Limits...
Ferric citrate hydrate as a phosphate binder and risk of aluminum toxicity.

Gupta A - Pharmaceuticals (Basel) (2014)

Bottom Line: Oral citrate solubilizes aluminum that is present in food and drinking water, and opens the tight junctions in the intestinal epithelium, thereby increasing aluminum absorption and urinary excretion.In healthy animals drinking tap water, oral citrate administration increased aluminum absorption and, over a 4-week period, increased aluminum deposition in brain and bone by about 2- and 20-fold, respectively.Renal excretion of aluminum is impaired in patients with chronic kidney disease, thereby increasing the risk of toxicity.

View Article: PubMed Central - PubMed

Affiliation: Division of Nephrology and Hypertension, University of California Irvine Medical Center, Orange, CA 92868-3217, USA. ajayg1@uci.edu.

ABSTRACT
Ferric citrate hydrate was recently approved in Japan as an oral phosphate binder to be taken with food for the control of hyperphosphatemia in patients with chronic kidney disease (CKD). The daily therapeutic dose is about 3 to 6 g, which comprises about 2 to 4 g of citrate. Oral citrate solubilizes aluminum that is present in food and drinking water, and opens the tight junctions in the intestinal epithelium, thereby increasing aluminum absorption and urinary excretion. In healthy animals drinking tap water, oral citrate administration increased aluminum absorption and, over a 4-week period, increased aluminum deposition in brain and bone by about 2- and 20-fold, respectively. Renal excretion of aluminum is impaired in patients with chronic kidney disease, thereby increasing the risk of toxicity. Based on human and animal studies it can be surmised that patients with CKD who are treated with ferric citrate hydrate to control hyperphosphatemia are likely to experience enhanced absorption of aluminum from food and drinking water, thereby increasing the risk of aluminum overload and toxicity.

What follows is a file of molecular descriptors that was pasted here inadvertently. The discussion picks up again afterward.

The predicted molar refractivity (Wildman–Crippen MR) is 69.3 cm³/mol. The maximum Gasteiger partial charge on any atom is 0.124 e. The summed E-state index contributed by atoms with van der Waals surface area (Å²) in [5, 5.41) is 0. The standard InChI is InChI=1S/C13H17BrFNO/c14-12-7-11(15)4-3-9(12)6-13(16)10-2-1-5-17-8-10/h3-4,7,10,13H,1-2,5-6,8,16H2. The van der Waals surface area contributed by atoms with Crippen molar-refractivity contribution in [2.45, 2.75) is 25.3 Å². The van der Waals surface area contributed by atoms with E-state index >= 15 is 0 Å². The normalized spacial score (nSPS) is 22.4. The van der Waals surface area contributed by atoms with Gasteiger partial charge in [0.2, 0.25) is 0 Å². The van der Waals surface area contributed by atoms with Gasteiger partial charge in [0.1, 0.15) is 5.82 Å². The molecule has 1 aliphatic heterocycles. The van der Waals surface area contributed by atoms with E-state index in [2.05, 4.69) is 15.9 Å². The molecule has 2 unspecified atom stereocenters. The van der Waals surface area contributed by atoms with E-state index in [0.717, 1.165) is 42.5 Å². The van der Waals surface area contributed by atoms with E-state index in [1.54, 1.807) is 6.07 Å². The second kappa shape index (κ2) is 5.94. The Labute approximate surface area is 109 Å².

No MeSH data available.


Related in: MedlinePlus

Aluminum absorption during calcium citrate treatment in 26 subjects. Midpoint equals 19 ± 6 days; endpoint equals 38 ± 14 days. Data were derived from Nolan et al. [3].
© Copyright Policy
Related In: Results  -  Collection

License
getmorefigures.php?uid=PMC4210856&req=5

pharmaceuticals-07-00990-f002: Aluminum absorption during calcium citrate treatment in 26 subjects. Midpoint equals 19 ± 6 days; endpoint equals 38 ± 14 days. Data were derived from Nolan et al. [3].

Mentions: Citrate tri-anion reacts with aluminum to form a complex that is soluble over the wider pH range [15]. Furthermore, citrate chelates extracellular calcium causing disruption of the integrity of intestinal epithelial cell tight junctions (Figure 1), creating a paracellular pathway for the absorption of soluble aluminum citrate complexes [16]. Animal models suggest that citrate‑containing compounds augment absorption of aluminum from tap water and food, causing aluminum accumulation in bone and brain despite normal renal function [17]. Nolan and colleagues [3] measured aluminum levels in plasma and in 24-hour urine collections in 30 healthy women before and during treatment with calcium citrate (800 mg calcium and approximately 2500 mg citrate), administered daily in 2 divided doses (Figure 2). After approximately 2 weeks, plasma levels of aluminum increased from 87 ± 13 to 143 ± 22 nmol/L (p = 0.03), and the 24‑hour urinary aluminum excretion increased from 338 ± 51 to 655 ± 119 nmol/day (p = 0.002). This highly significant increase in urine and serum aluminum occurred despite a relatively low aluminum content of the municipal water (3.4 ± 1.2 µg/L). Notably, citrate administration had no effect on lead absorption. Alfrey and coworkers [18] concluded that citrate significantly increases absorption of aluminum from dietary sources. Animal models suggest that citrate-containing compounds augment absorption of aluminum from tap water and food, causing aluminum accumulation in bone and brain despite normal renal function [17].